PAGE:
This term was not new to me. I had heard it so many times in my microbiology classes and it never occurred to me that I would have an experience with it ever in my life.
We were referred to knh when Princess didn’t show any improvement and we were admitted in the pediatrics emergency section. After taking the history, the doctor ordered for blood tests and indicated “?sepsis” I have done medical laboratory science and technology and when I saw that statement, a chill ran down my spine. Cold sweat ran down my face and I think I froze. Sepsis in neonates is fatal. (A neonate is a baby less than 28 days and sepsis is a serious medical condition in which the whole body is inflamed and a known or suspected infection is present). The prognosis is usually not a good one especially if not ‘caught’ early and I didn’t want to imagine what could happen. The mortality rate is 10-40%.
What is Neonatal Sepsis?
Definition from Wikipedia “Neonatal sepsis is a type of neonatal infection and specifically refers to the presence in a newborn baby of a bacterial blood stream infection (BSI) (such as meningitis, pneumonia, pyelonephritis, or gastroenteritis) in the setting of fever”
Sepsis is a severe bacterial infection that spreads throughout the body in the first month of life. It occurs in less than 1% of newborns but accounts for up to 30% of deaths in the first few weeks of life.
It is also known in other terms as sepsis neonatorum, neonatal septicemia or Sepsis-infant.
Causes of Neonatal Sepsis
Neonatal sepsis can be caused by bacteria such as Escherichia coli (E.coli), Listeria monocytogenes and GBS.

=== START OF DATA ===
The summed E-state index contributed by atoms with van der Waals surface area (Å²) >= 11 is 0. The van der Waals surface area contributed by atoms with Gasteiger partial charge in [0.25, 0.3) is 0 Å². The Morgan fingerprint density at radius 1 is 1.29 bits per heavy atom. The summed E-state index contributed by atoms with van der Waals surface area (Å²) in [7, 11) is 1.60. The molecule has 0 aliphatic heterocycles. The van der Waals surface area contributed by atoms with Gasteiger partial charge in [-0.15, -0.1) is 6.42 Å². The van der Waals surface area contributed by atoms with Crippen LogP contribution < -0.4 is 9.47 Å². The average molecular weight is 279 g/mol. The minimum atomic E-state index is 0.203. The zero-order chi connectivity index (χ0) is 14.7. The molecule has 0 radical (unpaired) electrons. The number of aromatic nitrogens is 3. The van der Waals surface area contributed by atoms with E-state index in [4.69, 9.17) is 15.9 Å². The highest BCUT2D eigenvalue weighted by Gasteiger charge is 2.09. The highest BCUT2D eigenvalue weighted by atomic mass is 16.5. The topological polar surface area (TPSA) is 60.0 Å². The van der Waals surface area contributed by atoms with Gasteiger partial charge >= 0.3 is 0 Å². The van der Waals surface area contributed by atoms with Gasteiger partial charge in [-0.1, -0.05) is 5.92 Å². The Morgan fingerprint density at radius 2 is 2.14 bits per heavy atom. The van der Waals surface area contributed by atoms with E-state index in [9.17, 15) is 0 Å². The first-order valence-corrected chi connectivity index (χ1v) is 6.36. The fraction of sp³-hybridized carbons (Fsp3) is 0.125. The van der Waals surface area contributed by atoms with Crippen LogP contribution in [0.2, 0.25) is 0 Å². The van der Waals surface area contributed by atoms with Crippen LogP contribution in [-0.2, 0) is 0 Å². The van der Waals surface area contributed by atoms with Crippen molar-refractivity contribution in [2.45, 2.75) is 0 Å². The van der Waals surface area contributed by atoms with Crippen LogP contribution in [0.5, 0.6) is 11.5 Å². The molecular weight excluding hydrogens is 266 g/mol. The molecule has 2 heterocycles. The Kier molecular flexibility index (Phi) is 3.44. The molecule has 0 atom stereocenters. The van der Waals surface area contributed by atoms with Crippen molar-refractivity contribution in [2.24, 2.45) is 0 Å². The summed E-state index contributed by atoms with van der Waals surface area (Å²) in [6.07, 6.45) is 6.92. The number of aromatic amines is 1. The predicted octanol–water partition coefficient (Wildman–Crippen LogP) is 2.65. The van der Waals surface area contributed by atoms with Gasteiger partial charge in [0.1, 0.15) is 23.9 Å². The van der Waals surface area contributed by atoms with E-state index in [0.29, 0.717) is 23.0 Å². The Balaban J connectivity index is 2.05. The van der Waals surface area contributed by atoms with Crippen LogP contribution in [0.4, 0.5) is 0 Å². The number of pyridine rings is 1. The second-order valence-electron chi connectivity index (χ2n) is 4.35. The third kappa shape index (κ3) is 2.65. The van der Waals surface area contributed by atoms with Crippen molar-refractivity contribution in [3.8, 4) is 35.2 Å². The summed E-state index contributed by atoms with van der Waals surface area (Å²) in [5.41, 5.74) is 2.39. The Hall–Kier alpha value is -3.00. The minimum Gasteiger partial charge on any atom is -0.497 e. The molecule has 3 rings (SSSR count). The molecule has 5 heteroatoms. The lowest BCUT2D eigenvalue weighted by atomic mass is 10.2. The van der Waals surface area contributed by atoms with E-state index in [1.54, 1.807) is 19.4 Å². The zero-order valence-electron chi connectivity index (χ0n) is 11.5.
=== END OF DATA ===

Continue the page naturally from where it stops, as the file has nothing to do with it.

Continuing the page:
- GBS commonly known as Group B Streptococcus which includes the bacteria Streptococcus agalactiae is the most common cause of neonatal sepsis and meningitis. This bacterium normally colonizes the urogenital tract of pregnant women. It primarily occurs in newborns and is very rare after 5 months of age and causes invasive diseases in newborns. The incidence is:-
- Overall: 2 to 4 per 1000 live births
- Invasive: 1.8 per 1000 live births
Transmission is perinatal before or during birth from the mother to the child during delivery via a birth canal colonized with GBS. Incidence of U.S. vaginal colonization with GBS is 15-20% (Statistics for Kenya not available).
The mean onset of infection is 20 hours of life and there is early-onset infection and late-onset infection.
Early-onset neonatal disease occurs in neonates who are less than 7 days old, with transmission of the organism from the mother and manifests in the form of pneumonia or meningitis with bacteremia (bacteria in the bloodstream). This is associated with a high mortality rate. The following increases an infant’s risk of early-onset sepsis:
- Group B streptococcus infection during pregnancy
- Preterm delivery